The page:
One of the goals of projects like this is to ultimately provide input to engineers so they can determine how structures will behave during an earthquake. These simulations aren't quite at that point yet because they don't include site effects (local variations in the ground motion). For example, the ground motion model of the Loma Prieta event doesn't include the liquefaction in the Marina District. Still, the models at this point do provide a lot of useful information for engineers. Below is a screenshot from a video showing how the Golden Gate Bridge would behave during a 1906-like event (the motion has been exaggerated by a factor of 100).

These recreations do a great job of making the 1906 quake (and future quakes) a lot more real. The pictures from the 1906 quake are amazing, but watching the seismic waves race along the San Andreas fault really hits me at a gut level. I'm grateful to all the people who contributed to this work, they've done an amazing job.

Wednesday, May 03, 2006


Reading List

In the last couple of weeks there was an interesting exchange on the mailing list of the ASA. Merv, the author of the first post, teaches at a Christian school (somewhere in the Midwest IIRC). Ted Davis teaches at Messiah College.

Here's Merv's post:

Our librarian (at a Christian K-12) school has asked teachers to submit titles we would like to see in our library. YEC is already well-represented there.

Do any of you have suggestions for books that would give the "other side" while being respectful to Christianity or religion in general? Or even if it was hostile towards religious thought... But the most of the books we have, hostile or not, still promote the warfare model (thought YECs wouldn't see it that way.) What suggestions would well represent the less antagonistic
strands of thought?

Here's Ted's answer:

YEC's don't mind the "warfare" view b/c they accept it in one of its obvious forms (namely, accepting modern science *does* necessitate abandoning Christian theology). Here is a very short list of books I strongly
recommend, in descending order of my recommndation for your school library.

My list is very, very short on purpose, so I'm leaving out zillions of excellent books and thus slighting none of them; and it's done with secondary school students in mind, and with their Christian convictions in mind.



Michael Poole, Beliefs and Values in Science Education. By far my highest recommendation, and ditto for home schoolers. Goes far beyond origins issues, and makes extensive use of HPS as well as basic science. Very
readable too.

Ronald Numbers, The Creationists. Extraordinarily accurate and well written history. The personal stories are revealing and often not told—but they should be.

Davis Young, Christianity and the Age of the Earth. Required reading for YEC teachers and students alike.

Guillermo Gonzalez and Jay Richards, The Privileged Planet. The DVD version gives viewers no clue that the earth and universe are old (this was a deliberate strategy when the DVD was produced), and the DVD is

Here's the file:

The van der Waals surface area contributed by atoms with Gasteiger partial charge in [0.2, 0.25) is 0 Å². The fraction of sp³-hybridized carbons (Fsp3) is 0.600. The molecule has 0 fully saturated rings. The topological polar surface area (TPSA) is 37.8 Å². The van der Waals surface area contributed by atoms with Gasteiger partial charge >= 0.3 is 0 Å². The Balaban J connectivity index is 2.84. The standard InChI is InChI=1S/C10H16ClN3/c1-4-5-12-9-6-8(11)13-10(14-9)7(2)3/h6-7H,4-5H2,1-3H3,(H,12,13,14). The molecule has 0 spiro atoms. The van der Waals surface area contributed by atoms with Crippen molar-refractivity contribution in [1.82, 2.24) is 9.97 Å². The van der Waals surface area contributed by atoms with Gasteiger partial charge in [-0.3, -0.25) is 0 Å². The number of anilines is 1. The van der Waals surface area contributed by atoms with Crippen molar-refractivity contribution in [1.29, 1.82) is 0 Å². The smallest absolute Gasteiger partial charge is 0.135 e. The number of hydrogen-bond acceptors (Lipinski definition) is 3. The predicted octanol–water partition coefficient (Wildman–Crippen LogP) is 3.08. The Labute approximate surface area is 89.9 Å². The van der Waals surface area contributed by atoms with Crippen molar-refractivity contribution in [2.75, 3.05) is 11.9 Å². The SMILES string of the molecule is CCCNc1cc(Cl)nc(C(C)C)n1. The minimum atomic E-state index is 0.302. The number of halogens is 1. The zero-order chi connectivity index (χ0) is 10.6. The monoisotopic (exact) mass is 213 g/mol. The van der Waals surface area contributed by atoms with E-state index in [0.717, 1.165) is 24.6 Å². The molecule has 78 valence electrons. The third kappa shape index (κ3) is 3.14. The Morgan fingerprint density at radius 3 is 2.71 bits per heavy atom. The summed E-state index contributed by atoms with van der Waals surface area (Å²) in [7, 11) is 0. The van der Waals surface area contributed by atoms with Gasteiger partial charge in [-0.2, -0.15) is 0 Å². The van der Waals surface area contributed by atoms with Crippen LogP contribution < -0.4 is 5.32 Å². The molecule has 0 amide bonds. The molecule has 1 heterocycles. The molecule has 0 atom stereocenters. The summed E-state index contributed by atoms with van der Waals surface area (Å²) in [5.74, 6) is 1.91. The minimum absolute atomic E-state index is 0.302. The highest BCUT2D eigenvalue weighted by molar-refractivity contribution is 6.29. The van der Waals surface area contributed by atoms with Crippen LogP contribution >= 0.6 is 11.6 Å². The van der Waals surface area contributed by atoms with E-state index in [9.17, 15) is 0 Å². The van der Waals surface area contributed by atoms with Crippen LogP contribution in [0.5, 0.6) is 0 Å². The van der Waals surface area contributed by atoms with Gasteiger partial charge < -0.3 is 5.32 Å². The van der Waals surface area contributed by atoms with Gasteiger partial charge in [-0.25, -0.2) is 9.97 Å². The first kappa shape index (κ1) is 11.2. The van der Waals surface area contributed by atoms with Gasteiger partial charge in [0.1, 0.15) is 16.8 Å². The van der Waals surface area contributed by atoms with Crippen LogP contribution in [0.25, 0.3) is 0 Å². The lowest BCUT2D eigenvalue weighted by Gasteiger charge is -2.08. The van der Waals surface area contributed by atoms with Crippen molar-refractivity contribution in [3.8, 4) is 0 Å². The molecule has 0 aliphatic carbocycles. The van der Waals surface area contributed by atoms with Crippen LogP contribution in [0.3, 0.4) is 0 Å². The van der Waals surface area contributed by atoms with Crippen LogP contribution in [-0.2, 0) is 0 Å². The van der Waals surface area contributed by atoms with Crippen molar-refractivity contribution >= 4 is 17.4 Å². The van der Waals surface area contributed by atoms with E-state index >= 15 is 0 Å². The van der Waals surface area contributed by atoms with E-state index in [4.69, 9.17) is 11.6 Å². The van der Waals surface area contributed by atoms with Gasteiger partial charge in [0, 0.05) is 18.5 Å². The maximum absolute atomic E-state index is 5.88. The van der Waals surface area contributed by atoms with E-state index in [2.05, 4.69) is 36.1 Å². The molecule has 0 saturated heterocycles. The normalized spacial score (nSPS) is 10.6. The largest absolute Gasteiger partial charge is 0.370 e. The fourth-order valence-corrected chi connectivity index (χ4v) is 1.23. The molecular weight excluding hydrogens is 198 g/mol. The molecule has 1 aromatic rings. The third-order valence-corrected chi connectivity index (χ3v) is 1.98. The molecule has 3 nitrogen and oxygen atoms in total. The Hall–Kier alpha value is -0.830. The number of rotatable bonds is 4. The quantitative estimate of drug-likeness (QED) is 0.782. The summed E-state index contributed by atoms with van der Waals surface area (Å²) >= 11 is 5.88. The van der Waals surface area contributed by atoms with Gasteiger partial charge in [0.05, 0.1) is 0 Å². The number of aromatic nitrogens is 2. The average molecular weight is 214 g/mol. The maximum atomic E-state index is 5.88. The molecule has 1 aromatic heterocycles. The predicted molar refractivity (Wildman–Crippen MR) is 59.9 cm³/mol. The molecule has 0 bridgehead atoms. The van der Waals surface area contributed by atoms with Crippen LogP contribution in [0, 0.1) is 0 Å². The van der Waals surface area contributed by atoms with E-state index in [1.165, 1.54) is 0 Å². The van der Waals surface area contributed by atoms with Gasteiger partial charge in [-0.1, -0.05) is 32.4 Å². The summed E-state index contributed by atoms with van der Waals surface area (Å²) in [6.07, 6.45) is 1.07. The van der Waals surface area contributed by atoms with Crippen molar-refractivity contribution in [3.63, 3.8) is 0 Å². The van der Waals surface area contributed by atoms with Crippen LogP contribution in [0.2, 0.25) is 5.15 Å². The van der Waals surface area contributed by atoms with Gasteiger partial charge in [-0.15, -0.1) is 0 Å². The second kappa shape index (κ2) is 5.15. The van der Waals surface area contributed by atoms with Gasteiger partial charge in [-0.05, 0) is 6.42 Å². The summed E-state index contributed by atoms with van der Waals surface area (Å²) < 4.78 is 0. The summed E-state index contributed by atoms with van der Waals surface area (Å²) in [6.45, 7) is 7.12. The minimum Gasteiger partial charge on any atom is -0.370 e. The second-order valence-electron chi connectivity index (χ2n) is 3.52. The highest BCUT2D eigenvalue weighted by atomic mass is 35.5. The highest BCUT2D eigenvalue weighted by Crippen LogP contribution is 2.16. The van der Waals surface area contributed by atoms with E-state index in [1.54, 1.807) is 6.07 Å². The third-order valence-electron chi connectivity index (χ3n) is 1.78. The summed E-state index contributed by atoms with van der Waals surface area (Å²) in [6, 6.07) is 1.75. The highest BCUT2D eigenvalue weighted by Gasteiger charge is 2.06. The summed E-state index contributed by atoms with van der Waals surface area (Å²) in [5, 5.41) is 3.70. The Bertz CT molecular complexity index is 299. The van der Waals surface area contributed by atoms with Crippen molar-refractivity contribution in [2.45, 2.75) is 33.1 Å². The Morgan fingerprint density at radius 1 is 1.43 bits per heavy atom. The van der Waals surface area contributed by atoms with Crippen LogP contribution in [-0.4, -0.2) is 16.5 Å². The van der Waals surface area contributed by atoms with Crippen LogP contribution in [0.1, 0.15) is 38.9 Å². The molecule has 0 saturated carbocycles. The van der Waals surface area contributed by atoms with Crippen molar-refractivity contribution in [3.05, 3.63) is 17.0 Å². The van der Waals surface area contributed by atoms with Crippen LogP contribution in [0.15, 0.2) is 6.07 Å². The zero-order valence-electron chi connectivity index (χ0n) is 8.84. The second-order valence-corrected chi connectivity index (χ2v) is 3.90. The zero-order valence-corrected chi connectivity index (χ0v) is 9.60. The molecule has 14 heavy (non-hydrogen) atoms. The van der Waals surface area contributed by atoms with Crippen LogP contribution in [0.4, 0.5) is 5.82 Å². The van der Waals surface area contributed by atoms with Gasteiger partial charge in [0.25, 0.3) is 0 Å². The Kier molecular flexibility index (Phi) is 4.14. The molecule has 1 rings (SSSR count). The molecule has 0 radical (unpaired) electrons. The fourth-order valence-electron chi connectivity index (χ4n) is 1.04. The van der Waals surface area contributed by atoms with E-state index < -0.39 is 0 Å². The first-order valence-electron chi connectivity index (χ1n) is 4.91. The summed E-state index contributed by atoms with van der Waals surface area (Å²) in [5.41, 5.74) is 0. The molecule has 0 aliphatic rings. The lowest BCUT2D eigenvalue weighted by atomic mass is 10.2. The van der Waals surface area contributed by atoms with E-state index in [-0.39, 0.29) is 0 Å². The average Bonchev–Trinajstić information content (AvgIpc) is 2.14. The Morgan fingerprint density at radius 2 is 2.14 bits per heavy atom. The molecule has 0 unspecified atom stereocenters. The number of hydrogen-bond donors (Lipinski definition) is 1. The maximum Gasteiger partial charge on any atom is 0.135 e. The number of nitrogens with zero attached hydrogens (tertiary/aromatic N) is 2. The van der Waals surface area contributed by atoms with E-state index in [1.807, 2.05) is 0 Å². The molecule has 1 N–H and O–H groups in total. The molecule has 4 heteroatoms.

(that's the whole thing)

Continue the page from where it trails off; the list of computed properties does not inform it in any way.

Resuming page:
popular with YECs. Having the book available to consult--and it might attract viewers if it's available--will dispell any misimpressions. Since the authors are linked with ID and the "creation-friendly" DVD, readers might be
more open to accepting the possibility of an old earth if espoused by these particular authors. And no one who reads the book will conclude that the authors believe in a young earth/universe. Thus I recommend it for your

David Hagopian, ed., The G3N3S1S Debate. A collection of three long essays, each defending a different hermeneutical approach to Genesis 1-3.
Negatives: All authors are very conservative Calvinists (and remember, I am sympathetic to much of Calvinism myself, so this is a friendly criticism),so the book does not provide much theological scope; all authors reject
evolution, so students have the impression that TE is beyond the pale; and authors of the YEC section (who actually have the gall to deny that they are YECs, saying only that a literal 24-hour view is required by Scripture) do not even try to engage science at all. Positives: the second of the 3 negatives I just listed is a positive, for this particular school's teachers
and students, allowing them perhaps more readily to consider alternatives to the "literal" view. That's really a huge positive, in this context. And the fact that the reasons given for the 24-hour view are just so weak, in the opinion of this historian (they are mainly arguments from history and tradiition, and the same arguments would readily lead one to reject heliocentrism along with evolution and an old earth), that they leave
the door wide open for the more reasonable (IMO) literary arguments of the "Framework" advocates in the third section. Hugh Ross co-authored the second section on the "day age" view, and there's a lot of good astronomy in
that part though the biology/anthropology isn't very good. Stick to the physical sciences, leave biology out of this, and many YECs can be convinced that OECs are also good Christian believers.

I'll limit myself to these five, or I'll be typing all week.


I've read Numbers' "The Creationists", and I've read a couple of other books by Davis, but the rest are new to me. I know a little about "The Privileged Planet", and I'm not favorably inclined towards it right now (honestly, I'm very skeptical of anything endorsed by The Discovery Institute). Davis thinks ID has some merit, and I'm not convinced (although to be fair, he is very unimpressed with DI-style ID). Still, I've come to respect Davis through reading his contributions to the ASA list (and some of his other material), so I'm going to track down the books on his list that I haven't read. I wanted to post the list here in case anyone who drops by this blog has read any of these books. If so, I'd love to hear your opinion.